By Sriram Balasubramanian, Srikanth Vadanaparthi, Sayandeep Nag, Chandrashekar BU from Synopsys (India) Pvt. Ltd,
Low power technology has its genesis in battery powered portable applications. With the recent worldwide focus on green technologies it has started impacting even non-portable applications. With studies showing that the installed base of semiconductors worldwide contribute more to global warming than the entire airline industry, pressure on appliance manufacturers to reduce power consumption/dissipation is very high. The mandate to power-rate  appliances only adds to this pressure. This in turn translates into low power requirements for the semi conductor devices that go in to make these appliances.
Connectivity standards such as USB, PCI-e, and Ethernet are ubiquitous in usage and applications. With laptops, mobile phones, and derivative devices such as PDAs becoming widespread, the focus on battery life is very intense. Most devices have one or more ports with the above connectivity standards.
Because these ports are all not used simultaneously and have a bursty usage model, there are opportunities to save power when the ports are not in use. This gives rise to the need for low power mode of operations.
There are various degrees of low power modes, such as:
- Complete power off
- Partial power down, and
- Clock gated mode.
Each mode results in varying degrees of power savings and many devices allow applications to control power saving based on the context in which the device is operating. The choice of mode depends on various factors such as the amount of power savings required to the minimum recovery time to wake up and resume normal operations.
Until recently, most semiconductor devices supported low power mode using clock gating. In this mode, the clock portions of circuitry that is not required for functioning. These portions would get switched off thus saving dynamic power. However, the clock gated logic still consumes leakage current. While this was insignificant in earlier >90nm technologies, these are quite significant in the deep submicron technologies. Because leakage power has become a regulatory topic under green technologies, the focus is to reduce it as well. This resulted in the need to optimize power distribution completely to portions of the device during idle modes. More advanced techniques such as multi voltage design practice, power gating, back bias, multi-rail retention , and so on were developed. Standards such as Link Power management (LPM)  on USB came into existence.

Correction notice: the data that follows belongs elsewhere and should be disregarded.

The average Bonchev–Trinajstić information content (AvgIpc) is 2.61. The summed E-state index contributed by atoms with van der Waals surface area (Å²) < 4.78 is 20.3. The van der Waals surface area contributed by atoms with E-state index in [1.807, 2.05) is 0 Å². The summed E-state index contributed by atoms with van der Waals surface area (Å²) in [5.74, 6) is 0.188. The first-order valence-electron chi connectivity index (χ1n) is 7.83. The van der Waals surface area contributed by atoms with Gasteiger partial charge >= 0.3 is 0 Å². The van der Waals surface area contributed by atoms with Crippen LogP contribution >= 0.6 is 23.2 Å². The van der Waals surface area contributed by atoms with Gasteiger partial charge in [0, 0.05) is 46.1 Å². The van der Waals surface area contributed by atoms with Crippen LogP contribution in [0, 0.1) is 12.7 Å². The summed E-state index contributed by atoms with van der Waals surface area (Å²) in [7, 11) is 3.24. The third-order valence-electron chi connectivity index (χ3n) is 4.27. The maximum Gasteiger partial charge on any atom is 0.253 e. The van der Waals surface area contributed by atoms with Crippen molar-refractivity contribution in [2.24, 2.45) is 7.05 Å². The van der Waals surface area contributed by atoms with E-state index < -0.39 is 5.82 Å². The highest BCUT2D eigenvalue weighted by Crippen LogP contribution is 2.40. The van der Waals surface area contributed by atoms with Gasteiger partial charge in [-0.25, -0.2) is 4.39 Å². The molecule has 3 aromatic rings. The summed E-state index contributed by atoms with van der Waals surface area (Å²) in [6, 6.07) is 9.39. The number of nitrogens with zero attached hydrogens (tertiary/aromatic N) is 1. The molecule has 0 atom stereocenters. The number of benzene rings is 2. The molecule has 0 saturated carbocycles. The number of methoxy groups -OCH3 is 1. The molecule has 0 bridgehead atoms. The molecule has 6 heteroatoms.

II. FOCUS AND ORGANIZATION
This paper focuses on the verification challenges and the methodology used to verify a low power design that embeds a combination of techniques to save power.
The authors have used the following power savings techniques on the High Speed OTG (HS-OTG) controller:
- clock gating,
- dynamic clock switch over to lower frequency and
- power gating techniques
This power gating techniques (henceforth referred to as hibernation) brings in significant power savings to the core.
The verification involved functionality before, during and after the hibernation state, measurement of dynamic and leakage power during the hibernation state, and benchmarking the resume time duration.
This paper is organized as follows:
- Section III- Overview of the USB standard and the provisions in the standard for potential power savings.
- Section IV - Overview of the Hibernation feature in the current implementation of the HS-OTG product.
- Section V - Detailed information on the verification methodologies used, which is the primary focus of this paper.
- Section VI - Conclusion and References.
III. USB STANDARD – BACKGROUND AND POWER SAVING FEATURES
The Universal Serial Bus (USB) standard came into existence primarily as an easy to use interconnect mechanism between the PC and various external peripherals such as the keyboard, mouse, memory sticks, PDAs, camera and mobile phones. It is a fast, bi-directional, isochronous, low-cost, dynamically attachable serial interface that is consistent with the requirements of the PC platform of today and tomorrow. While the early versions of the USB standard could support relatively slow speeds of 1.5Mbps, later it was upgraded to 12 Mbps and 480 Mbps (USB 2.0). The recent USB 3.0 standard supports super high speed data rates of the order of Gbps.
The USB 2.0 network primarily works on the host-peripheral architecture. Because the USB provides full support for real-time data for voice, audio, and video, it began to be used for connecting many portable devices. With the advent of digital cameras and portable printers, the requirement to connect a camera directly to printer to print photographs became evident.
The USB OTG (On The Go) standard developed as a result of this need. USB OTG uses the following protocols to provide additional functionality:
- Host Negotiation Protocol (HNP): Enables dynamic host/peripheral capability and role reversals
- Session Request Protocol (SRP): Enables a peripheral device to attract the attention of the host and start a new session (even when the USB Bus Voltage (VBUS) is powered off).
There are restrictions on power usage imposed on devices. Devices on USB can either be self-powered or bus-powered.
Self-powered devices may draw up to 1 unit (100 mA) load from the bus and derive the rest from an external source. The 1 unit load allows detection and enumeration without external supply (but not complete USB operation).
Bus-powered devices draw power from the VBUS. They are classified as low-power and high-power devices. In low-power bus-powered functions, the device cannot draw more than one unit load (100mA) from the VBUS. In high-power bus-powered functions, the device cannot draw more than one unit load (100mA) from the VBUS until it has been configured. After the device has been configured, it can draw a maximum of 5 unit loads (provided it requested it in its descriptor).
The USB standard also provides for a suspend mechanism allowing select devices to be entered into suspend state thereby reducing power consumption.
The original suspend and resume mechanism in USB OTG used to be time consuming. However, the USB standard later introduced a new state called SLEEP, wherein entry and exit is faster through the Link Power Management (LPM) feature. This allows for more granular power saving states that can be used by a designer. For inter-chip devices that do not require long USB cables, two new standard additions are available to reduce power consumption: